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Oregon has become the fourth state, after Connecticut, California and Massachusetts, to mandate that employers provide their employees sick leave benefits. Subject to certain exceptions, Senate Bill 454, signed by Gov. Kate Brown on June 22, 2015, applies to all private-sector employers, regardless of the location of the employer’s primary place of business. The law goes into effect Jan. 1, 2016.
Under the new law, private employers throughout the state are required to implement sick time policies that meet or exceed the law’s minimum benefits. Employers with operations outside of Portland and who have at least 10 employees working in the state will be required to provide employees up to 40 hours of paid sick leave per year. Employers with Portland operations and who employ at least six employees anywhere in the state will similarly be required to provide up to 40 hours of paid sick leave benefits. Employers with fewer than 10 Oregon-based employees, and fewer than six employees, if operating in Portland, must provide up to 40 hours of unpaid sick leave per year.
After Jan. 1, 2016, all employees, regardless of whether they are temporary, part-time, full-time, salaried, or paid on a commission basis, will begin accruing sick leave. Employees generally must accrue sick leave at the minimum rate of one hour for every 30 hours worked. Alternatively, employers may “frontload” or credit eligible employees with a minimum of 40 hours of leave at the beginning of each year.
New employees have the right to use protected sick leave beginning after their 90th calendar day of employment. However, those employed as of Jan. 1, 2016, may begin taking leave in one-hour increments as it is accrued.
Under the new law, up to 40 hours of unused sick time generally can be carried over to the following calendar year, however, employers are not required to allow carryover if employees receive an annual lump-sum allotment of at least 40 hours. An employee’s annual use of sick time under the new law may be capped by employers at 40 hours. In addition, the law permits employers to cap maximum accruals at 80 hours.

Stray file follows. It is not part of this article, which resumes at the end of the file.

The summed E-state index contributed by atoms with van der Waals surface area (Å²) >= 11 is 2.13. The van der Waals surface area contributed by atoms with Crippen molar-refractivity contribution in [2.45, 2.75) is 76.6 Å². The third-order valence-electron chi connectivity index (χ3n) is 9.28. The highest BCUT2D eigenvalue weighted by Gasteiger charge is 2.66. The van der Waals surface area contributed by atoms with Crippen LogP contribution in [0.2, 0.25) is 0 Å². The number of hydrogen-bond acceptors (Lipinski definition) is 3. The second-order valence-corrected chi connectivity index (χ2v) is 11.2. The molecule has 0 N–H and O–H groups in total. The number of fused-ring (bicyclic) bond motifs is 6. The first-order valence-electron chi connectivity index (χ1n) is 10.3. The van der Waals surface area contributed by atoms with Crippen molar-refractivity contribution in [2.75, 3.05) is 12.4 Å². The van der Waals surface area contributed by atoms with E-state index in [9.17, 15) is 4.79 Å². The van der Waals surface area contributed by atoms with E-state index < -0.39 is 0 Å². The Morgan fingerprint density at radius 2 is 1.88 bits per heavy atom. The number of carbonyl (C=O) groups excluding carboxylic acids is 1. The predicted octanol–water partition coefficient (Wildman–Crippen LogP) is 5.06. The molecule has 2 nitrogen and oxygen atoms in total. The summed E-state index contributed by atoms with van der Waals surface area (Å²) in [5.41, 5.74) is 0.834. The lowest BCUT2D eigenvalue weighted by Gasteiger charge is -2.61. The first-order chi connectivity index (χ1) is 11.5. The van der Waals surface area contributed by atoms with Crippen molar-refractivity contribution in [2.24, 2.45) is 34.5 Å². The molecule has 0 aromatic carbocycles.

The new law extends well beyond traditional sick leave. Leave may be taken not only for an employee’s own illness, injury or preventive medical care, but also for a qualifying family member’s similar needs.
“Family member” is broadly defined to include the employee’s spouse, children, parents, parents-in-law, grandparents, grandchildren, and registered same-sex domestic partners.
Additionally, sick leave may be taken for absences resulting from workplace or school closures, or for reasons related to domestic violence, sexual assault, or stalking that affect the employee or the employee’s family members.
Further, sick leave may be taken for traditional “baby bonding leave” to care for an infant or newly adopted child.
Finally, sick leave may be taken to grieve the death of a family member, to make funeral arrangements, and to make arrangements necessitated by a family member’s death.
The new law creates significant traps for unwary employers. In addition to prohibiting employers from retaliating against employees for requesting, taking, or inquiring about sick leave, the law prohibits employers from denying or interfering with legitimate sick leave requests. Employers also are prohibited from conditioning sick leave approval on employees finding replacement workers or working alternate shift to make up for time missed. Further, the law mandates that employers may require only documentation for sick leave absences lasting three days or more.
Finally, covered employers will be required to post a notice describing the new law.
Notably excluded from the new sick leave law are those employees covered by a collective bargaining agreement and employees employed through hiring halls. In 2014, Portland’s Paid Sick Leave Ordinance extended sick leave benefits to union employees. The new law reverses course by excluding those same employees while at the same time preempting city and county sick leave laws.
Employers covered by the new requirements should review their existing policies carefully. Covered employers that fail to comply with the sick leave obligations are subject to civil penalties. Employees who believe their employer interfered with or failed to provide them with the minimum benefits under the new law may bring an action for injunctive relief and back pay, as well as attorneys’ fees and costs.
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